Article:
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Reducing the drag on the American economy

As Congress debates the best way of closing our budget gap and narrowing our deficit, we are only now beginning a real discussion of what should be the overarching goal of economic policy—the growth and renewal of the US economy.

As Congress debates the best way of closing our budget gap and narrowing our deficit, we are only now beginning a real discussion of what should be the overarching goal of economic policy—the growth and renewal of the US economy.

The fact is, any reasonable budget, let alone one that actually begins to bring down our massive deficit, is going to require GDP growth. Our research suggests that the United States must increase its rate of productivity growth from 1.7 percent today, to 2.3 percent as soon as possible. That is, the rate at which our productivity grows must jump by 34 percent. That is not going to happen under any current recommendations, Democratic or Republican. Indeed, it is not going to happen until we free ourselves from four anchors that have acted as a drag on growth in this country for many years now: lagging productivity in healthcare, education, energy and infrastructure, and government services.

A closer look shows that each of these areas offers tremendous opportunities not just to cut costs but to bolster productivity growth by adopting new approaches and applying proven best practices.


In 2008, the United States spent $2.3 trillion on healthcare—that’s more than we spent on food, and more than China spent on everything. Adjusted for population, we spend $650 billion more on healthcare than any other developed country, yet our outcomes are no better. Much of this $650 billion in excess costs is driven by characteristics of our system that have proven difficult to change, including unusually high costs for outpatient programs, local market oligopolies, a failure to apply known best practices, price-insensitive patients who don’t see the cost of their healthcare and contribute little toward paying for it, and inefficient healthcare administration.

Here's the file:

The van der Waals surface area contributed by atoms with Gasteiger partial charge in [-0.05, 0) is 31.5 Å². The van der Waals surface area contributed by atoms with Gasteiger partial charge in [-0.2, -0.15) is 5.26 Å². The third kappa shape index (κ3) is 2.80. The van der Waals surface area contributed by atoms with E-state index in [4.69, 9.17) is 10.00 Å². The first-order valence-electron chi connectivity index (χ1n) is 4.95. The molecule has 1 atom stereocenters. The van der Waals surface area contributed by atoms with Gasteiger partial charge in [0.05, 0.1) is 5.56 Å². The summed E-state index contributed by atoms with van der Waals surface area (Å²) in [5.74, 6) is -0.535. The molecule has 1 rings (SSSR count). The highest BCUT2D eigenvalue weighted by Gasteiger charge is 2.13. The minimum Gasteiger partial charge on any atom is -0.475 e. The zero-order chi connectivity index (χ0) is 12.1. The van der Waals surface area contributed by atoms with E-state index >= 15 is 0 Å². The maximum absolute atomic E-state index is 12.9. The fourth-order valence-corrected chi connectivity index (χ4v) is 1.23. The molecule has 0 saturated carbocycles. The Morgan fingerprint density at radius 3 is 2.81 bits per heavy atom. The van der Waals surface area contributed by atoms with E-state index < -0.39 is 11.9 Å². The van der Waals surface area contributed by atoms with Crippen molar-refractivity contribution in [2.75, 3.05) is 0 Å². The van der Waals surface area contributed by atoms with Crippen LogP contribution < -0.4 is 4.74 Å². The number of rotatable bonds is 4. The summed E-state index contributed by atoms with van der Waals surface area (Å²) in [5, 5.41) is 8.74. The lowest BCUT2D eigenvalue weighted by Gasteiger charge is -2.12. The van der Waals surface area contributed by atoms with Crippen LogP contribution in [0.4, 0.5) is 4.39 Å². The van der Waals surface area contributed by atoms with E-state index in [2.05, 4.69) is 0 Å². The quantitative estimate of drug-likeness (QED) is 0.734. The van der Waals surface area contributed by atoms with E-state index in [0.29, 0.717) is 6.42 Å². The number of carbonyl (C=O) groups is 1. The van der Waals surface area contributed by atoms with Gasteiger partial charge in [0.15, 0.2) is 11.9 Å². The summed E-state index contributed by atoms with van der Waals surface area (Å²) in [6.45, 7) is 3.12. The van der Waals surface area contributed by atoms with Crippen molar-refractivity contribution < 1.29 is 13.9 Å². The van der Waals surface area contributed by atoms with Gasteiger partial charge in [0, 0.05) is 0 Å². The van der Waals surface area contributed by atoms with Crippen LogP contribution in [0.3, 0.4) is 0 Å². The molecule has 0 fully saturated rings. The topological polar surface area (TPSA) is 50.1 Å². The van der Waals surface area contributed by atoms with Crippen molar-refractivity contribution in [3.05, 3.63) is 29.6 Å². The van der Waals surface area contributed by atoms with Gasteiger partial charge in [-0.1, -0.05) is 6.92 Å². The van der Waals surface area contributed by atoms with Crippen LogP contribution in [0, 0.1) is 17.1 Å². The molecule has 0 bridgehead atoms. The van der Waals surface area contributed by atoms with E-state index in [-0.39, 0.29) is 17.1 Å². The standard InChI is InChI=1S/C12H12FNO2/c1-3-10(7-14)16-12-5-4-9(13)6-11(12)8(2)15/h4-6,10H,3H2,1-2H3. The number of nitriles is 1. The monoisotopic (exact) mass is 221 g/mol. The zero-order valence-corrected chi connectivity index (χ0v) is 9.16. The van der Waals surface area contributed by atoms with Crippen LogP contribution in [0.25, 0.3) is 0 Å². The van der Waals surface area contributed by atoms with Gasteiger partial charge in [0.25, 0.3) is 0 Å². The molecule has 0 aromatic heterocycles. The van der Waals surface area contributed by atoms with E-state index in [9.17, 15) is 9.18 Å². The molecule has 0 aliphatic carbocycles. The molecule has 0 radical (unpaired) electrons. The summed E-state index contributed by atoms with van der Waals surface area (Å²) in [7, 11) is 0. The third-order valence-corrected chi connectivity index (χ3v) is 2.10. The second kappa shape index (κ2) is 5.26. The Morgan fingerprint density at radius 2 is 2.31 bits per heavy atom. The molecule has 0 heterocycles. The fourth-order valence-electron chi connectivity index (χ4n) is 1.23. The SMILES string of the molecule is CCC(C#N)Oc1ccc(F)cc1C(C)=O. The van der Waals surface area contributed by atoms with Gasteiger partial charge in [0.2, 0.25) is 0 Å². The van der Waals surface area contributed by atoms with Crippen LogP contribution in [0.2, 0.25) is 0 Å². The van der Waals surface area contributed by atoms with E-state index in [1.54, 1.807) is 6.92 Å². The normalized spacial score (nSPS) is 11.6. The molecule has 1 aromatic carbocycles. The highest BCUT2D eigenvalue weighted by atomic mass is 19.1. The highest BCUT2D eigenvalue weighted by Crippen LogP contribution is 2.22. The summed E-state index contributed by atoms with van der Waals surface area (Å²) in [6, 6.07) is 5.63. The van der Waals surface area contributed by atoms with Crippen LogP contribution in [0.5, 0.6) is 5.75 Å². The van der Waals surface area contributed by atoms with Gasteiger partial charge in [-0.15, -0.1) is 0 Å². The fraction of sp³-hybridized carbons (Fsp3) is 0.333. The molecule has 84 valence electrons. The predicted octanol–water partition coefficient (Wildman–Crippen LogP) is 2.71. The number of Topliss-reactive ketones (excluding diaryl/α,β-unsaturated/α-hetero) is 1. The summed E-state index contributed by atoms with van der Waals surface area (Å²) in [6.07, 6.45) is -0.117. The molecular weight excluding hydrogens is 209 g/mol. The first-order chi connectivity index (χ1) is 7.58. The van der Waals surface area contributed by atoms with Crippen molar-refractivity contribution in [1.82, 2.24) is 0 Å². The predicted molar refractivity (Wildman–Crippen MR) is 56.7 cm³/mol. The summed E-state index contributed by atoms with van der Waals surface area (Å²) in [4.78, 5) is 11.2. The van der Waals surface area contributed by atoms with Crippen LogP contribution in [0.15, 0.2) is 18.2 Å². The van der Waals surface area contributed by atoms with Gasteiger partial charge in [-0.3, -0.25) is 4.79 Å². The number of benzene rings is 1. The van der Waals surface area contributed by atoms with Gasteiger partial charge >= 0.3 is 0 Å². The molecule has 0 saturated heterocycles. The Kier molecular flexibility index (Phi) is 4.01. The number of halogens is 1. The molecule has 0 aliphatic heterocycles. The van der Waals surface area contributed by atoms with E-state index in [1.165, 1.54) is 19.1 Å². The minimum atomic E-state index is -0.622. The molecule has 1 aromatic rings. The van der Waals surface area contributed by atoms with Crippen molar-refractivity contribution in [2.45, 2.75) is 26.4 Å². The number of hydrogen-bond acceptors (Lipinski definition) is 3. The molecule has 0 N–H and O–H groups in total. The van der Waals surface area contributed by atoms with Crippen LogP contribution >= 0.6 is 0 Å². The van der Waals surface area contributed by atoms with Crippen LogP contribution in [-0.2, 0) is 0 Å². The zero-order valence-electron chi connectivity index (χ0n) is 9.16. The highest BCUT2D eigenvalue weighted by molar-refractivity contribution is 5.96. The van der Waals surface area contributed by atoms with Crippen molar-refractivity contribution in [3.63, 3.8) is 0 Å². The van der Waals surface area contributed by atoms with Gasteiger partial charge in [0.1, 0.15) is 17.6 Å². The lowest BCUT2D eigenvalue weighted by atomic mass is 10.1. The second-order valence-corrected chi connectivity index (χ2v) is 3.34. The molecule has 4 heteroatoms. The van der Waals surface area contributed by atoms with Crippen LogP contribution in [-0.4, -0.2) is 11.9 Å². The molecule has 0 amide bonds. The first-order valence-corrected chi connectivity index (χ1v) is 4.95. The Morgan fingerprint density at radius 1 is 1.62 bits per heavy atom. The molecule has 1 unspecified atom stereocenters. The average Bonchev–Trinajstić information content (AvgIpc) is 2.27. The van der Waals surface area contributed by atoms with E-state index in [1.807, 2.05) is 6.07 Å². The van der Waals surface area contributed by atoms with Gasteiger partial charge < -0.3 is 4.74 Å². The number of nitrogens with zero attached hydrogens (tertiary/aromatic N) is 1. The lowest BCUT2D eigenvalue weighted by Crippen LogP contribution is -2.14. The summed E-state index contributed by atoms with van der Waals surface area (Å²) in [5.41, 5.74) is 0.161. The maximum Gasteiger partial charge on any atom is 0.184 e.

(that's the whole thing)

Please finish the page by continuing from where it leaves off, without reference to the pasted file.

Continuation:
Recently passed healthcare reform dramatically expands coverage, but we must now shift our attention to bending the cost curve. With an aging population, the demand for healthcare services will inevitably rise—indeed, even throughout the great recession, unfilled positions in healthcare in the United States have never dropped below 500,000. We need to find ways of meeting current and future demand at lower costs. Unless we do so, we will never be able to make progress on the deficit or overcome such a large “productivity tax” on our economic growth. So how do we achieve a more productive and value-based healthcare system? The way to start is by demanding more transparency, by designing better incentives, and by scaling approaches we already know work across the country.


A persistent gap in academic achievement between children here and those in high achieving countries deprives the US economy of $1–$2 trillion of output per year]. Had we closed the achievement gap between low-income students and those who were better off by 2008, GDP in that year would have been $400–$670 billion higher. It wasn’t always like this. As recently as the 1960s, the United States led the world in a variety of educational outcomes. This deteriorating performance is not primarily the result of spending too little. Spending on education in the United States is among the least cost-effective in the world. By one measure, we get 60 percent less for our education dollars in terms of average test score results than do other wealthy nations.

Whether you compare the average US results to the highest performing school systems in the world (think Singapore, Finland, and Korea), or the highest performing school districts in the US, or look at differences between students of different economic means, the gaps in educational achievement by US students represents an enormous loss of human capital. In an economy increasingly dependent on knowledge to compete, the achievement gap is both a moral tragedy and an economic crisis. Recent attempts to recruit teachers from the top third of college graduates indicate that significant improvements can be generated by the expenditure of modest sums. Indeed, with most states under severe budget strains, now is the time to have a real debate about the kinds of reforms we need, to ensure that new funding actually improves educational outcomes.